A Sermon about Esther, Sexual Violence, and Speaking Out

Content note: This has been an especially hard week in national news, between the Bill Cosby verdict and the Brett Kavanaugh hearings. It has been especially difficult for our siblings who have experienced sexual violence and have had to be subjected to reliving that trauma in the swirl of endless headlines. I see you, I hear you, I believe you. Period. If you need to reach out to a safe, qualified, trained sexual assault counselor, please call the National Sexual Assault Hotline, 1.800.656.HOPE (1.800.656.4673).

Lutheran Church of the Cross, Arlington Heights
30 September 2018 + Lectionary 26B (Pentecost 19)
Esther 7.1-6, 9-10, 9.20-22

The book of Esther is complicated. As it opens, we find the ancient Israelites living in exile in Persia. On the one hand, there are elements of satire at work. Very quickly, we learn that the king of Persia has a bit of a temper and is time and again proven to be inept and oblivious:

  • Early on, when he summons his first queen  (before Esther) to join a party he’s throwing and she refuses, he consults seven advisors to decide, ultimately, to banish her from his kingdom.
  • Later, Mordecai, Esther’s uncle, overhears an assassination attempt on the king and quickly intervenes to stop it — all the while the king remains oblivious to the plot against him and about who saved his life.
  • Yet again, when the king signs off on his second-in-command Haman’s decree to kill all the Jews in Persia, there’s no real evidence to suggest he actually knows what he’s signing.

Time and again, the book of Esther satirizes the  supposedly powerful king and portrays him as inept, oblivious, and just not a great ruler, undermining his very legitimacy.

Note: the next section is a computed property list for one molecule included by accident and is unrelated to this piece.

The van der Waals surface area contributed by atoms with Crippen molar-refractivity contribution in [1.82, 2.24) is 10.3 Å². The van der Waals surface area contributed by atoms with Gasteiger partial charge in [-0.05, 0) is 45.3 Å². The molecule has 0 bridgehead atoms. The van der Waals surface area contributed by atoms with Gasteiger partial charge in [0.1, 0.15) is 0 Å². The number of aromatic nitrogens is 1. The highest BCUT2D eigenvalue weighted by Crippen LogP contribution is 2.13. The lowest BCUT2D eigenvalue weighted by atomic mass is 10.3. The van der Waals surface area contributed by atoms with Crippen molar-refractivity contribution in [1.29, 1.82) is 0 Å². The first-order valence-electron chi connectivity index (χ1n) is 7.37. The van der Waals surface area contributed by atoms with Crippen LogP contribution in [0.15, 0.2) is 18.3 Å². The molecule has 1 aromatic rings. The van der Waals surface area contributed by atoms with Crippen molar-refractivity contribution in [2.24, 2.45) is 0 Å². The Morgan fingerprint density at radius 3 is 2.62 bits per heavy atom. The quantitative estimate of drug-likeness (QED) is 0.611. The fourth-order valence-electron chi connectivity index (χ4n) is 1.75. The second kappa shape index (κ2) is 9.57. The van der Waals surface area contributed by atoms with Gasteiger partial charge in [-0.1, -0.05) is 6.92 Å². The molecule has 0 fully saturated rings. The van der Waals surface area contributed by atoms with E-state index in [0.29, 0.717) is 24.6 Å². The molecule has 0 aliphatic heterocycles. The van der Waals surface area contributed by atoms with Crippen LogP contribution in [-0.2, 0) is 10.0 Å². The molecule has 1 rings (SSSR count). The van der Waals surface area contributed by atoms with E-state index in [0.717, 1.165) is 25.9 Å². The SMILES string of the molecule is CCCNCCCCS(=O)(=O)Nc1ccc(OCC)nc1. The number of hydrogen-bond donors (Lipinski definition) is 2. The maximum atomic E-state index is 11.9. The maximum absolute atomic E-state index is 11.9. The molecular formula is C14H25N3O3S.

Throughout all of this, however, another more significant figure emerges for whom the book is named. Not long after Esther becomes queen to replace her now-deposed and banished predecessor, she hears of Haman’s plot to systematically murder all of the Jewish people living in the empire. In light of this imminent danger to her and her people, Esther becomes convinced, albeit reluctantly at first and with great risk to her own life, to act, to speak out, to try to change what the powers-that-be are about to do. Even so much as approaching the king, her own husband, without being summoned was an offense that could have gotten Esther killed — rendering her efforts pointless and changing nothing. Up until this point, the king has no idea that Esther herself is even Jewish. But still, Esther risks everything.

The book of Esther highlights a woman who speaks out against injustice and violence when it is neither prudent nor expedient to do so.

Were it not for Esther’s bravery, nothing would have changed. And there was probably never going to be a more prudent or well-timed moment for Esther to speak out before it was too late, either.

From his jail cell in Birmingham, Martin Luther King, Jr., wrote his now-famous letter addressing his fellow clergy who were concerned his civil rights activism was “unwise and untimely.” In response, King writes, “Frankly, I have yet to engage in a direct action campaign that was ‘well timed’ in the view of those who have not suffered unduly from the disease of segregation. For years now I have heard the word ‘Wait!’ … This ‘Wait’ has almost always meant ‘Never.’”